by: Eric M. Kussin

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04 February 2019

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Providence College #SameHere Sit-Down

Incredible experience at Providence College. At each of these #SameHere🤙Sit-Downs we come away w some new learnings. This visit, no exception.

 

The main talk took place w the entire base of athletes last night, mandatory. We’ve learned how many lives we change/save when these events are mandatory, bc MOST college students still see this topic as a #1in5 “mental illness” topic instead of a #5in5 mental health/wellness/life challenges topic.  Therefore, when voluntary, we only get 2 groups of students: 1) the ones diagnosed w disorder, & 2) the ones who are our future psychologists/therapists who just love the topic.

 

Making it mandatory gets the students who DON’T think this topic is for them, to attend, & see it from a whole new perspective. I applaud the Friars (specifically John Rock, Jenn Cunningham & their AD, Bob Driscoll), for their leadership.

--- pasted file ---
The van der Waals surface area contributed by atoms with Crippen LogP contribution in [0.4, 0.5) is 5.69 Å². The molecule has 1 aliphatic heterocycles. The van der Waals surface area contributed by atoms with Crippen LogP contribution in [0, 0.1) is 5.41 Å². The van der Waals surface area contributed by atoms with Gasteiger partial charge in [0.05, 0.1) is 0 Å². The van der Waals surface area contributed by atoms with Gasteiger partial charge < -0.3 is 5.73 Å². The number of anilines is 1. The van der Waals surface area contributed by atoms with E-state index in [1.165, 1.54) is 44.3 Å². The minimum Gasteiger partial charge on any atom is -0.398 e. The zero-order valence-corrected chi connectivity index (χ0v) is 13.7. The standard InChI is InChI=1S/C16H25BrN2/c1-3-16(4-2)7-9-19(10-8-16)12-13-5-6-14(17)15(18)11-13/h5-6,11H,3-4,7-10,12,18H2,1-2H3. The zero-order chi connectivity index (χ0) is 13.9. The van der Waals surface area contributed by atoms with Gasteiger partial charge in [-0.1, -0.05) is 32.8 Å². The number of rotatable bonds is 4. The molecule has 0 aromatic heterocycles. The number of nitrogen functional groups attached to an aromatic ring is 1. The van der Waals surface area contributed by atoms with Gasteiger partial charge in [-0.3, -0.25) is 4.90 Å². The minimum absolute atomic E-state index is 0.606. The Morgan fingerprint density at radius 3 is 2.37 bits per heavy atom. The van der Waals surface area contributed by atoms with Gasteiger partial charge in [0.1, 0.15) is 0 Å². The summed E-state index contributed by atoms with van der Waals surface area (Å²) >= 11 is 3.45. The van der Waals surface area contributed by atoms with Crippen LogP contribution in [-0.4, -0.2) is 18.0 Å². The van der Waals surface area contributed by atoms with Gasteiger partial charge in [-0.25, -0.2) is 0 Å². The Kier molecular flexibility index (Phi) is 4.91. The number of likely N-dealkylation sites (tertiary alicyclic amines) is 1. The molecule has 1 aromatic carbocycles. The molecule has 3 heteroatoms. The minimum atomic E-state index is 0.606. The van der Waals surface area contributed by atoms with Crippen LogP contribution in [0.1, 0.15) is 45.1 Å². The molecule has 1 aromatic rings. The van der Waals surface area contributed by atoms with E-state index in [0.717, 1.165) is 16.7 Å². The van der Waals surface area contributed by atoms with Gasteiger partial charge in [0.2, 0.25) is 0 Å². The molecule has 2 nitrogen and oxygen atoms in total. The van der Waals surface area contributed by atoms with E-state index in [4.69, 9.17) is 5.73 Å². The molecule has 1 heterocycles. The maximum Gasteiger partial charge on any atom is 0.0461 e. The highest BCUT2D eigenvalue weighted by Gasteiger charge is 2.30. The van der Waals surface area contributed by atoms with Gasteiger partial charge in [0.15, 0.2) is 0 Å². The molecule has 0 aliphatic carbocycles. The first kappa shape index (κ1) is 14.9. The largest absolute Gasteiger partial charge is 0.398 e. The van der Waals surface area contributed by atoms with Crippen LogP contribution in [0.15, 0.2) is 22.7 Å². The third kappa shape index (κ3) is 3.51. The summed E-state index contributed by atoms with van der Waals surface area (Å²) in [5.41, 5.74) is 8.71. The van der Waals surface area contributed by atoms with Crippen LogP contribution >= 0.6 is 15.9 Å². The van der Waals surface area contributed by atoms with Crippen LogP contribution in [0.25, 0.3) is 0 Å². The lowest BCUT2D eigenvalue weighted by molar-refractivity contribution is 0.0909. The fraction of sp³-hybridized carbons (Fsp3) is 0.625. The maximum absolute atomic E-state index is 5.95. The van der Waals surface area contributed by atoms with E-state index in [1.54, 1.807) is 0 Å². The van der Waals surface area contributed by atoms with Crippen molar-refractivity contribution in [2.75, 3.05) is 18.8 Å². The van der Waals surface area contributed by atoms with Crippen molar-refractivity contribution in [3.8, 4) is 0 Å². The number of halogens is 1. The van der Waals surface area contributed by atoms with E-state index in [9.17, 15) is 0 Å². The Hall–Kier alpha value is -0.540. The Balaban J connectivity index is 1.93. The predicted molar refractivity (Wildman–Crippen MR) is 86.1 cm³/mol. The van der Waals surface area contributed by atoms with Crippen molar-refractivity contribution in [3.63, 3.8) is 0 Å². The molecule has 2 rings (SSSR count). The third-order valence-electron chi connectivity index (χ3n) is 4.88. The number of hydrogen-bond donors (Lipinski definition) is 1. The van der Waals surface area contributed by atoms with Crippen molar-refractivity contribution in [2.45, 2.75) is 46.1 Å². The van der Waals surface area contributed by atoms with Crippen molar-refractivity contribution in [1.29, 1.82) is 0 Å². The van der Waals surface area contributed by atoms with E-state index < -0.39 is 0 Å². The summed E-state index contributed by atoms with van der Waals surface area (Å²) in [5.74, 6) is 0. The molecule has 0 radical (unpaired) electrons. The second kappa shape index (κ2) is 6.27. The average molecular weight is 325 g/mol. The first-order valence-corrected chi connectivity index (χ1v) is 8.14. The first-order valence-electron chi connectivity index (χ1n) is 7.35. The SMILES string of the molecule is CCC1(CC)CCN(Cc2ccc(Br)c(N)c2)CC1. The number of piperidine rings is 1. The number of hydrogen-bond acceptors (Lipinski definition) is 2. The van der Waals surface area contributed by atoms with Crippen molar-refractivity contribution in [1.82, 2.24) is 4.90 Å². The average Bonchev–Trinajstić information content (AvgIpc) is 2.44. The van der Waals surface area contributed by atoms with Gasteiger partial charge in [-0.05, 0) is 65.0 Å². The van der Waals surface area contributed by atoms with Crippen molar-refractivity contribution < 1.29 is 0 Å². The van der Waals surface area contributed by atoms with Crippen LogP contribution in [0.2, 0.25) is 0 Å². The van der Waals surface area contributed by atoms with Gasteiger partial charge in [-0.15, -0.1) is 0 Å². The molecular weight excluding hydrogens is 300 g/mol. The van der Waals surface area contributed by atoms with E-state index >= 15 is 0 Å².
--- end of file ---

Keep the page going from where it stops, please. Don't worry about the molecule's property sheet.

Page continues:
Not going to lie – despite having 3 presenters of diff backgrounds: Eric Kelly, Jim Dowd & Asheton “Smasheton” Browne – the Q & A at the end wasn’t as interactive as it’s been at other visits. Many factors go into that…but, we went over 2 hrs & these students were STILL engaged.

 

Presenters had students reach out to us individually, after on social media/email, wanting to talk personally. Sometimes…these programs act as conversation STARTERS. The groundwork of #5in5 needs to be laid, & then the coaches/professors/counselors can take it from there.

 

This morn we met w the coaches – ALL head coaches – pic in the top right. It was an amazing 1:30 discussion abt our roles as leaders in helping these students open up. Big props to Providence’s Head Basketball Coach, Ed Cooley (he helped set a tone in the room about the vulnerability/transparency of leaders abt our own stuff we go through). Maybe it’s no wonder his team has had a nice long run of making it to the NCAAs.

 

Biggest learning that I came away w at that session however – is how student athletes are often afraid to speak, for fear of losing playing time. It’s on us as leaders/coaches to make it clear we treat a MH “injury” no diff than a physical one.

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